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High-elevation tropical mountain regions may be more strongly affected by future climate change than their surrounding lowlands. In the tropical Andes a significant increase in temperature and changes in precipitation patterns will likely affect size and distribution of glaciers and wetlands, ecosystem integrity, and water availability for human consumption, irrigation, and power production. However, detailed projections of future climate change in the tropical Andes are not yet available. Here we present first results for the end of the 21st century (2071–2100) using a regional climate model (RCM) based on two different emission scenarios (A2 and B2). The model adequately simulates the spatiotemporal variability of precipitation and temperature but displays a cool and wet bias, in particular along the eastern Andean slope during the wet season, December–February. Projections of changes in the 21st century indicate significant warming in the tropical Andes, which is enhanced at higher elevations and further amplified in the middle and upper troposphere. Temperature changes are spatially similar in both scenarios, but the amplitude is significantly higher in RCM-A2. The RCM-A2 scenario also shows a significant increase in interannual temperature variability, while it remains almost unchanged in RCM-B2 when compared to a 20th century control run. Changes in precipitation are spatially much less coherent, with both regions of increased and decreased precipitation across the Andes. These results provide a first attempt at quantifying future climate change in the tropical Andes and could serve as input for impact models to simulate anticipated changes in Andean glaciation, hydrology, and ecosystem integrity.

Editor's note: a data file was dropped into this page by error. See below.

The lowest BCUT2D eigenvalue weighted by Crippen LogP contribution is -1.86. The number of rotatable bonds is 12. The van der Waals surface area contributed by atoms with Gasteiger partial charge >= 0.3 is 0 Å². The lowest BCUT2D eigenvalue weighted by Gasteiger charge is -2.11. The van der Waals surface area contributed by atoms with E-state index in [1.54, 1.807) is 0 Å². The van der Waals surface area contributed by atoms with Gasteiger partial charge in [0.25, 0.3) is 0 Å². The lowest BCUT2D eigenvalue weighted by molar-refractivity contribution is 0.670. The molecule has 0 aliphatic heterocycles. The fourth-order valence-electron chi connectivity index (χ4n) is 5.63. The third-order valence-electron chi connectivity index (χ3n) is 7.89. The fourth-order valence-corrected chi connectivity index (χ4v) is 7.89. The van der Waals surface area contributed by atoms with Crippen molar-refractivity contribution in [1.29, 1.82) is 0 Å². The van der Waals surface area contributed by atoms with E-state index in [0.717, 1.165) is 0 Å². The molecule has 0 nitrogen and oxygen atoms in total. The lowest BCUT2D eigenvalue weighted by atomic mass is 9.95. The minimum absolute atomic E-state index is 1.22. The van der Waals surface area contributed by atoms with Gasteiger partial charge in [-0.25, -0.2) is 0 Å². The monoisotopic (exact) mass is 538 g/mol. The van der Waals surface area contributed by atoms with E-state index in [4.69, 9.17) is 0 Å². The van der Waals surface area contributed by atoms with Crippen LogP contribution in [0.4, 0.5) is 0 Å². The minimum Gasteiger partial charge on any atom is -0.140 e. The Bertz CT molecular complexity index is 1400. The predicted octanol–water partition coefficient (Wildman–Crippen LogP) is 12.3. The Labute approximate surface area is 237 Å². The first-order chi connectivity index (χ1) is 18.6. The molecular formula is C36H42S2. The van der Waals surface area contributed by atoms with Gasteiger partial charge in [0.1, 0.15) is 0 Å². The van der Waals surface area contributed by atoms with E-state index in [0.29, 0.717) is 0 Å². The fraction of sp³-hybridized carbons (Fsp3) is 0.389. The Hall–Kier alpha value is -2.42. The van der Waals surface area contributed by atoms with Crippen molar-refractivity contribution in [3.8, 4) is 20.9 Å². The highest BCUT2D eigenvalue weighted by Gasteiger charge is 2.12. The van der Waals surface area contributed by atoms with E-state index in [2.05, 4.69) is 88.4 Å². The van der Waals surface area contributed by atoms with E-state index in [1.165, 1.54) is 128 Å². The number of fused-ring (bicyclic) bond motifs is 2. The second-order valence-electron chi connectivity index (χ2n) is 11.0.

Open access to an unprecedented, comprehensive coordinated set of global coupled climate model experiments for twentieth and twenty-first century climate and other experiments is changing the way researchers and students analyze and learn about climate. The history of climate change modeling was first characterized in the 1980s by a number of distinct groups developing, running, and analyzing model output from their own models with little opportunity for anyone outside of those groups to have access to the model data. This was partly a consequence of relatively primitive computer networking and data transfer capabilities, along with the daunting task of collecting and storing such large amounts
Discusses present-day land-use patterns in the northern Andean paramos (natural high-altitude grasslands). The various agricultural and pastoral production systems of this high mountain region are presented systematically and their organization is explained. In most Indian paramo communities one does not encounter nomadic pastoralism; the objective is to complement pastoral activities with small-scale agriculture within a community's boundaries. Two contemporary land-use strategies form the focus of the discussion - the upward expansion of the agricultural frontier and the escalation of market-oriented animal-raising activities in the lower ecozones of paramo communities. Of particular interest are the historical and social causes that led to these recent trends, and their negative ecological consequences for the rest of the country. -from Author